My 9-year-old daughter was starving herself to death. And somehow, God forgive me, I didn’t notice until it was almost too late.
We were busy running from soccer to swim lessons to play dates. But that’s no excuse. The mere idea of a fourth-grader becoming anorexic was so foreign, so wild and so far-fetched, that it never crossed my mind.
My daughter had always been a picky eater and small for her age — less than six pounds at birth. She didn’t like to eat much, and I didn’t worry about it.
Then one day she asked for help with her sunscreen. She walked up, wearing her purple-and-blue swimsuit, and I squirted a blob of white lotion onto my palms and spread it across her back and shoulders. My fingers felt what had somehow escaped my eyes — pointy bones protruding like little bird wings. Over the bones stretched a thin layer of skin.
What the hell was going on?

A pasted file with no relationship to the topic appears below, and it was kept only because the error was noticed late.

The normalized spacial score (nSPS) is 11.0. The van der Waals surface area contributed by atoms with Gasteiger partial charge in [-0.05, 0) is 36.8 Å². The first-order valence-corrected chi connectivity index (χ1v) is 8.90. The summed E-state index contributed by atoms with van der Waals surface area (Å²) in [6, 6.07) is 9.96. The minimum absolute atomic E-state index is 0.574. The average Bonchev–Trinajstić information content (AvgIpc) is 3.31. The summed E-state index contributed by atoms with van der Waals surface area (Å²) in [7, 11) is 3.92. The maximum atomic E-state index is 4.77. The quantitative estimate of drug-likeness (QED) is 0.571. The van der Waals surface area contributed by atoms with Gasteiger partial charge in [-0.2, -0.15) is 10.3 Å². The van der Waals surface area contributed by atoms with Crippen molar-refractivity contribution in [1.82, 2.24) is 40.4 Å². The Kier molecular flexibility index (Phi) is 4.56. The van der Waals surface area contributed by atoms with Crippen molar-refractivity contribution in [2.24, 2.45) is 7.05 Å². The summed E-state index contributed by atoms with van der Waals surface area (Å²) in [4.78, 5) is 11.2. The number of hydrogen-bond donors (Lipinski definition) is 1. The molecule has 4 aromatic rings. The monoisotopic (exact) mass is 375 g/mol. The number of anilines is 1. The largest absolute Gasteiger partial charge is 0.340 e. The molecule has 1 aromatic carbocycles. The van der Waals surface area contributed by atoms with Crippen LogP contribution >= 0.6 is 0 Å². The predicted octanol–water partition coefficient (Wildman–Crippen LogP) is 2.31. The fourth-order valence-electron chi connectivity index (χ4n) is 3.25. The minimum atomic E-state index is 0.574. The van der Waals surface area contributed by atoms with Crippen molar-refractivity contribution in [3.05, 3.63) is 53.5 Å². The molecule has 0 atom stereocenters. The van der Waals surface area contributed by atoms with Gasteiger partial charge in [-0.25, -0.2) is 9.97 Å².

Slowly, the pieces fell into place: odd comments over the summer that I had dismissed, thinking if I didn’t make a big deal out of them, they would pass like so many other random fears and concerns that my children had.
Questions, such as:
“Are my legs fat?”
“I feel full.”
“Do you think I’m fat?”
My response? It was so absurd I laughed and told her if anything she probably didn’t eat enough.
I also didn’t pay attention when she lost interest in foods she had once loved. I thought it was just a phase. In her short nine years, my complex daughter had brought up unusual fears and concerns. Usually if I didn’t make a big deal — took it in stride and gave her a little reassurance — it went away.
This time, it didn’t.